Here are some key ingredients to stock up on for your coronavirus lockdown

Woman shopping. (Photo: Getty/Gallo Images)
Woman shopping. (Photo: Getty/Gallo Images)

President Cyril Ramaphosa told us not to panic and go nuts stockpiling – it’s really not necessary.

However, it is wise to buy a good stock of groceries so you don’t need to make too many trips to the supermarket where you could be exposed to Covid-19 and other germs.

A two-week supply is what experts are advising you to have while you and your family hunkers down until the lockdown is lifted.

Here are the key ingredients you need to buy so you can continue to prepare the familiar meals you family loves and keep everyone in your home happy and healthy.

Fruit and veg

In the rush to stock up on tinned foods, shoppers often neglect to buy enough immune-boosting fresh produce.

Cabbage, carrots, butternut, pumpkin, sweet potato, potatoes, onions, lemons, apples, oranges and pears – all will easily keep for two to three weeks, if not longer.

Avoid buying pre-cut veggies such as mushrooms and butternut as these don’t last nearly as long as whole produce.

If you accidentally buy too much, it need not go to waste as you can freeze most fruit and veg, except items with a high water content such as celery, tomato, lettuce and cucumbers. Izelle Hoffman, author of the Mindful Eating cookbook, points out that overripe bananas freeze very well.

Simply peel them and put them in a container in your freezer.

“They can be added to smoothies or used in baking,” she says.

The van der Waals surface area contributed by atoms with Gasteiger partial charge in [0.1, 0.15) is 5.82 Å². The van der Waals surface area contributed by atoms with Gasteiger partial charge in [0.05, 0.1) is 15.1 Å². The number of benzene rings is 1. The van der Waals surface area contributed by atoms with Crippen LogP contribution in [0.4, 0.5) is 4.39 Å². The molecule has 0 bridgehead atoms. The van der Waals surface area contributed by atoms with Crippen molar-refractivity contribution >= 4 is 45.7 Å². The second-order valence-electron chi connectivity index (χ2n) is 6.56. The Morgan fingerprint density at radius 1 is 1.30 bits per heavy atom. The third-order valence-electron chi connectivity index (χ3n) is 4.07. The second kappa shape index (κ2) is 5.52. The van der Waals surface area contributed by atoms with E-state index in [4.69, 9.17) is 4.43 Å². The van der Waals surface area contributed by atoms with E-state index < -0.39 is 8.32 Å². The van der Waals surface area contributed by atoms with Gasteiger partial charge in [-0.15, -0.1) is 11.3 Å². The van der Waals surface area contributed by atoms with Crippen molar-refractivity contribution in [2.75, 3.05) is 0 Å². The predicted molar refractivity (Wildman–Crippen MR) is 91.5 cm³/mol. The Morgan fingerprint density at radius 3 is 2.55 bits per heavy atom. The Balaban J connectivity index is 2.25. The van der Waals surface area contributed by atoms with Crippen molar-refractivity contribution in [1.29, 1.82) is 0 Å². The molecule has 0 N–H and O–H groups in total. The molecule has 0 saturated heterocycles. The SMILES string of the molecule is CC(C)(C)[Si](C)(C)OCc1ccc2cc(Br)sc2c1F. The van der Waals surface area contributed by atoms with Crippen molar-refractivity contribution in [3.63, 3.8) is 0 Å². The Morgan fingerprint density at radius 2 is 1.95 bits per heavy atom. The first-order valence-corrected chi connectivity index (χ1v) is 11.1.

In the freezer

Food editor Carmen Niehaus says it’s cheaper to buy bulk packs of meat and then separate them into smaller packs. “Pork is very affordable right now,” she says.

As a general rule, cooked meat can be kept for three months in the freezer, while uncooked meat such as mince can be stored for four months, chicken pieces for nine months and uncooked steak and chops for up to 12 months.

“Another clever idea is grate cheese and freeze it to make it last longer,” Carmen says. “Sliced bread also freezes well and can be used to make toasted sandwiches.”

The grocery cupboard

Pasta, rice and oats

It’s a good idea to have a supply of all of these as they can be used in a wide variety of meals, says Alyssa Pike, manager of nutrition communications at the International Food Information Council.

Baking supplies

Carmen recommends buying a big bag of flour, preferably stoneground white or wholemeal, so you can bake your own bread or make treats like crumpets and scones to keep up your family’s spirits. You should also make sure you have a tin of cocoa, baking powder and vanilla essence so you have the option to make things like chocolate cake and hot chocolate.

Beans and legumes

They’re not only long-lasting but also a great base for a protein-rich meal. And if you buy the dried version rather than the tinned variety you can make them stretch even further. Just be sure to plan ahead before you use them. You need to soak them, preferably overnight, as this makes them easier to digest. 

Tinned foods

Add great variety to meals. Carmen recommends buying different types of tomato – from pastes to chopped tomato and passatas. You can also stock up on whole kernel corn, coconut milk (great for curries and as a substitute for fresh milk), tuna and tinned beans and lentils if you do not have time for soaking.

Sauces, spices and spreads

Vinegar, soya sauce, oil and herbs and spices will help add flavour to your meals. Also don’t forget to buy sunflower and olive oil. Marmite, peanut butter and mayonnaise can come in handy to make your food tastier.

Healthy snacks

Nuts and dried fruits are a great source of iron, fibre and antioxidants. Nuts such as almonds, cashews, pistachios, peanuts, pecans and pumpkin and sunflower seeds are also a tasty, nutritious option.

Popcorn is also a healthier alternative to chips.

Izelle suggests rice cakes as a longer-lasting alternative to bread.

“You can top them with avocado and tomato for a quick and easy snack, or almond butter, raw honey and bananas for a sweet variation,” she says.




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